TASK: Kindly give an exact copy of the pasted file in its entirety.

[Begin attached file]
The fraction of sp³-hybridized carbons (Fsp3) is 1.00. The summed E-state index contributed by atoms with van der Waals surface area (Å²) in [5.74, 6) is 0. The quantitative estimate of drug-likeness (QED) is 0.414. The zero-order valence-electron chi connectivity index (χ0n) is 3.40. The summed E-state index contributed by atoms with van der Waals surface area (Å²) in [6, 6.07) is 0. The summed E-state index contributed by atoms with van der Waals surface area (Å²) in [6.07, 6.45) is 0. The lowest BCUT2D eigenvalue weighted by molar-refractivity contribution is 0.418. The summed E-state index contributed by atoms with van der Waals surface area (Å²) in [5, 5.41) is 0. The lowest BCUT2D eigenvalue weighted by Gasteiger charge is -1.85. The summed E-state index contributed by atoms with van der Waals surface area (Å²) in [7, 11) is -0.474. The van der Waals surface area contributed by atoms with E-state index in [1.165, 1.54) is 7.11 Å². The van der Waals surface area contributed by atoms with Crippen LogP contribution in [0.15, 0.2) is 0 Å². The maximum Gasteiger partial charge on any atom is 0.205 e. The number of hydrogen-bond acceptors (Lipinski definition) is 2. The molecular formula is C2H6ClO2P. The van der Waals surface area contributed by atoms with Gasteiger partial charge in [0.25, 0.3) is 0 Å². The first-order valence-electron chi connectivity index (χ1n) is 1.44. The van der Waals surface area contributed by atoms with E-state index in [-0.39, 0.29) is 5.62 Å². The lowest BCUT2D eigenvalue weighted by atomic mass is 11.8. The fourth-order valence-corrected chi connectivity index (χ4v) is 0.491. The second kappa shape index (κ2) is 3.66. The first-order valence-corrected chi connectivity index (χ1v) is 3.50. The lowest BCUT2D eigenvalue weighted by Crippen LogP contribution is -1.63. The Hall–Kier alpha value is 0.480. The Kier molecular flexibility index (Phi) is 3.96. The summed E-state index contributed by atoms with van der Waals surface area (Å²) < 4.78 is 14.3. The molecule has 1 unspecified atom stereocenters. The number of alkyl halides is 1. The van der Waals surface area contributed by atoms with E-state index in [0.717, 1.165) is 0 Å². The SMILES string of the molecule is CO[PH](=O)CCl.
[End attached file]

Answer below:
The fraction of sp³-hybridized carbons (Fsp3) is 1.00. The summed E-state index contributed by atoms with van der Waals surface area (Å²) in [5.74, 6) is 0. The quantitative estimate of drug-likeness (QED) is 0.414. The zero-order valence-electron chi connectivity index (χ0n) is 3.40. The summed E-state index contributed by atoms with van der Waals surface area (Å²) in [6, 6.07) is 0. The summed E-state index contributed by atoms with van der Waals surface area (Å²) in [6.07, 6.45) is 0. The lowest BCUT2D eigenvalue weighted by molar-refractivity contribution is 0.418. The summed E-state index contributed by atoms with van der Waals surface area (Å²) in [5, 5.41) is 0. The lowest BCUT2D eigenvalue weighted by Gasteiger charge is -1.85. The summed E-state index contributed by atoms with van der Waals surface area (Å²) in [7, 11) is -0.474. The van der Waals surface area contributed by atoms with E-state index in [1.165, 1.54) is 7.11 Å². The van der Waals surface area contributed by atoms with Crippen LogP contribution in [0.15, 0.2) is 0 Å². The maximum Gasteiger partial charge on any atom is 0.205 e. The number of hydrogen-bond acceptors (Lipinski definition) is 2. The molecular formula is C2H6ClO2P. The van der Waals surface area contributed by atoms with Gasteiger partial charge in [0.25, 0.3) is 0 Å². The first-order valence-electron chi connectivity index (χ1n) is 1.44. The van der Waals surface area contributed by atoms with E-state index in [-0.39, 0.29) is 5.62 Å². The lowest BCUT2D eigenvalue weighted by atomic mass is 11.8. The fourth-order valence-corrected chi connectivity index (χ4v) is 0.491. The second kappa shape index (κ2) is 3.66. The first-order valence-corrected chi connectivity index (χ1v) is 3.50. The lowest BCUT2D eigenvalue weighted by Crippen LogP contribution is -1.63. The Hall–Kier alpha value is 0.480. The Kier molecular flexibility index (Phi) is 3.96. The summed E-state index contributed by atoms with van der Waals surface area (Å²) < 4.78 is 14.3. The molecule has 1 unspecified atom stereocenters. The number of alkyl halides is 1. The van der Waals surface area contributed by atoms with E-state index in [0.717, 1.165) is 0 Å². The SMILES string of the molecule is CO[PH](=O)CCl.